Welcome can monitor everyone who comes into a house, keeping track of spouses and kids or alerting you when an intruder enters by scanning each face and capturing photos/videos. It can even track movement (not faces) at night with its infrared LED and it works with Welcome Tags (to be sold separately) that can be attached to doors and windows to detect any movement.
Welcome was designed with a huge focus on privacy, and unlike options like Dropcam that store video in the cloud, all content is stored locally on an SD card in the device. There are backup photos sent to the cloud in case an intruder enters the house, but no video is recorded to the cloud. Netatmo doesn't have details on pricing for Welcome right now, but plans to ship in Q2 2015.
Another camera based product that looked intriguing was the new Narrative Clip 2, a wearable camera that's designed to capture a photo every minute of every day to allow its users to capture moments from their daily lives that they might not think to photograph.
I've always been a fan of Narrative, which is just a tiny little disk that you can clip onto a shirt or collar, and this new version is much better than the previous iteration. It's got an 8-megapixel camera, better light sensitivity, and a wider angle. It will upload all of your photos through a wi-fi/Bluetooth connection, and it has new interchangeable clips. It's pricy at $199, but for people who are looking to capture snapshots of their daily lives (imagine it on a trip!), it's invaluable. Narrative 2 will ship later this year.
CES Unveiled was overwhelming with the sheer number of people and products available to see, but a few other things that caught my eye were the iSketchnote, the SleepPhones, and the MyBrain.
Watching demos of the iSketchnote was fun, and it's definitely one of the products I'll be picking up myself. Basically, you stick a notepad on the Slate, a Bluetooth-connected writing platform, and then sketch or write as you normally would with an included ink pen. Everything you write or draw is transferred to the iPad, where it can be further edited or shared. It'll be shipping in early 2015 for $179.
SleepPhones have apparently been around for a while, but the company is introducing a new version that uses inductive charging in April of 2015. The SleepPhones are essentially ultra thin headphones embedded into a soft headband so they can be worn while sleeping. I got a chance to try them on and could barely feel the hardware embedded inside. As someone who regularly wears earbuds in bed, I thought these were a much more comfortable alternative.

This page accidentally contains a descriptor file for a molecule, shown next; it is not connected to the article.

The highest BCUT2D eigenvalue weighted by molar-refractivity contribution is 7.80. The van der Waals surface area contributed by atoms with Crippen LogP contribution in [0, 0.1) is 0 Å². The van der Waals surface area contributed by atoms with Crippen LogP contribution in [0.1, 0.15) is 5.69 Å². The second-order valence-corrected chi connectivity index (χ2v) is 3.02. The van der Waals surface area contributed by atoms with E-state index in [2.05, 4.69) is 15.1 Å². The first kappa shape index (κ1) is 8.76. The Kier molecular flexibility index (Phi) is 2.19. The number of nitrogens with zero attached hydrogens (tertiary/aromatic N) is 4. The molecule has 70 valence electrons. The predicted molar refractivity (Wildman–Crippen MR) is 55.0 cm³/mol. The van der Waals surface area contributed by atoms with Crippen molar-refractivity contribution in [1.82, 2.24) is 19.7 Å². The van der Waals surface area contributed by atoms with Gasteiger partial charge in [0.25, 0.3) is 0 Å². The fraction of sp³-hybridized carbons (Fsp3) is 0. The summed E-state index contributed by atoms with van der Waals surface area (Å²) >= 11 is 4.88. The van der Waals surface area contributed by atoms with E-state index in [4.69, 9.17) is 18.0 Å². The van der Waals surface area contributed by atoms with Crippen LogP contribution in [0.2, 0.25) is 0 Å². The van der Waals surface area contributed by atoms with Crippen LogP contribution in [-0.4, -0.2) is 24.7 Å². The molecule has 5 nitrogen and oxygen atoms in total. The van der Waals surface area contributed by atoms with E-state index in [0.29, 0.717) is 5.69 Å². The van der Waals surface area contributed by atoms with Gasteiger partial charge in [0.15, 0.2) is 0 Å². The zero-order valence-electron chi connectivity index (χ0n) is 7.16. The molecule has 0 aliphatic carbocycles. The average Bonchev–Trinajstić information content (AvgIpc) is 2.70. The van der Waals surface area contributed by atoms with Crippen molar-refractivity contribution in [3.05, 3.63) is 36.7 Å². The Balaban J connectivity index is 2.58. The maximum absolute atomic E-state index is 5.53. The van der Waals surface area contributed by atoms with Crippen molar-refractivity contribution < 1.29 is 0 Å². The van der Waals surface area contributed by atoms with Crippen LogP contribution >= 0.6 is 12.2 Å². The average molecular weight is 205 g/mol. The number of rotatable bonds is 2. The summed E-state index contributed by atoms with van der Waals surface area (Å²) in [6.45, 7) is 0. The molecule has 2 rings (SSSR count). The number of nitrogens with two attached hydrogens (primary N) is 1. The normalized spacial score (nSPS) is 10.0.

Finally, the last crazy/interesting product I got to check out at CES Unveiled was the Melomind from MyBrain Technologies, a super goofy-looking EEG headband that aims to reduce stress. According to the developers, it measures electric activity in the wearer's brain and connects to an accompanying app to play soothing music. This headset didn't look particularly comfortable and it's pricy at $299, but it could be a promising solution for sufferers of stress.
Make sure to keep an eye on the MacRumors iOS and Mac blogs over the course of the next few days, as we'll be sharing all of the cool products that we come across at CES this year.
Top Rated Comments
The less batteries amd computers I have to keep charged and updated and continuously troubleshoot every time new software is issued and then throw in the garbage after 18 months because some update rendered them useless, the better.
I went through three electric coffee grinders in 2014. I'm sure the new ones can tell me the name of the indentured servant that picked the beans and wirelessly talk to my telephone and my watch and some ridiculous piece of plastic attached to my chest to better target advertising more relevant to my interests directly into my eyeballs, but the 1928 hand-crank coffee grinder I bought at an antique shop grinds the beans perfectly and will continue to do so for the rest of my lifetime and probably 10 more lifetimes. It's amazing how well-made things used to be.
All this new stuff just seems like a glut of disposable junk.
It's because we're entering a technological lull again. There was one before the net took off, and one before the smartphone took off. In the last lull there were lots of talking kitchen appliances. The lull before that there were lots of talking cars.
There hasn't been a breakthrough idea to push everything forward in about 10 years. Until we have a new one, all our crap is going to start talking again. God I hate these periods.
Why are computers like one hundred million times better in every way than they were 30 years ago, but printers still suck exactly as bad now as they did then? Actually they're worse.
Seriously? Those are even rare these days at Costco & Best Buy. They will go the way of the new, curved screens we see now. :D